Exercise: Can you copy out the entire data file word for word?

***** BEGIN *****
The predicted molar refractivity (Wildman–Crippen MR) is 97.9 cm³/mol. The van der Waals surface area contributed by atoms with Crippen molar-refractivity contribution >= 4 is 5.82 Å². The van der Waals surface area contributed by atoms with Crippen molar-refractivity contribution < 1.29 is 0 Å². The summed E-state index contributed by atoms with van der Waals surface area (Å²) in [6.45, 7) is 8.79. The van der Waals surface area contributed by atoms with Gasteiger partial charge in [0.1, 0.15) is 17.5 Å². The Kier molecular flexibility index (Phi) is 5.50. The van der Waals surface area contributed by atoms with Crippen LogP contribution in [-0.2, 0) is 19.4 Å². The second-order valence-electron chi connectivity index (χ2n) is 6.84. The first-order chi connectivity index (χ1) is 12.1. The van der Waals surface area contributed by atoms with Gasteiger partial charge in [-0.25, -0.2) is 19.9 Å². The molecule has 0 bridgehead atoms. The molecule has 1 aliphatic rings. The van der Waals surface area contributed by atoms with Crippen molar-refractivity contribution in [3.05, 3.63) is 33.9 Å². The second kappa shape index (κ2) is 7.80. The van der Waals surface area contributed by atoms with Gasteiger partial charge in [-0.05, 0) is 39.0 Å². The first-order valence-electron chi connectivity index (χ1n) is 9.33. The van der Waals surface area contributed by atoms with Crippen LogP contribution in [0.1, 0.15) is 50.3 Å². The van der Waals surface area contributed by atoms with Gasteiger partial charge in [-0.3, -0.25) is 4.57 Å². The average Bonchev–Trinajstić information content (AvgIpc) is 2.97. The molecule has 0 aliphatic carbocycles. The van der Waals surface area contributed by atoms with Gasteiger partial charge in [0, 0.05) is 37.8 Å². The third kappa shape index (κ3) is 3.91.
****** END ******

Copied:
The predicted molar refractivity (Wildman–Crippen MR) is 97.9 cm³/mol. The van der Waals surface area contributed by atoms with Crippen molar-refractivity contribution >= 4 is 5.82 Å². The van der Waals surface area contributed by atoms with Crippen molar-refractivity contribution < 1.29 is 0 Å². The summed E-state index contributed by atoms with van der Waals surface area (Å²) in [6.45, 7) is 8.79. The van der Waals surface area contributed by atoms with Gasteiger partial charge in [0.1, 0.15) is 17.5 Å². The Kier molecular flexibility index (Phi) is 5.50. The van der Waals surface area contributed by atoms with Crippen LogP contribution in [-0.2, 0) is 19.4 Å². The second-order valence-electron chi connectivity index (χ2n) is 6.84. The first-order chi connectivity index (χ1) is 12.1. The van der Waals surface area contributed by atoms with Gasteiger partial charge in [-0.25, -0.2) is 19.9 Å². The molecule has 0 bridgehead atoms. The molecule has 1 aliphatic rings. The van der Waals surface area contributed by atoms with Crippen molar-refractivity contribution in [3.05, 3.63) is 33.9 Å². The second kappa shape index (κ2) is 7.80. The van der Waals surface area contributed by atoms with Gasteiger partial charge in [-0.05, 0) is 39.0 Å². The first-order valence-electron chi connectivity index (χ1n) is 9.33. The van der Waals surface area contributed by atoms with Crippen LogP contribution in [0.1, 0.15) is 50.3 Å². The van der Waals surface area contributed by atoms with Gasteiger partial charge in [-0.3, -0.25) is 4.57 Å². The average Bonchev–Trinajstić information content (AvgIpc) is 2.97. The molecule has 0 aliphatic carbocycles. The van der Waals surface area contributed by atoms with Gasteiger partial charge in [0, 0.05) is 37.8 Å². The third kappa shape index (κ3) is 3.91.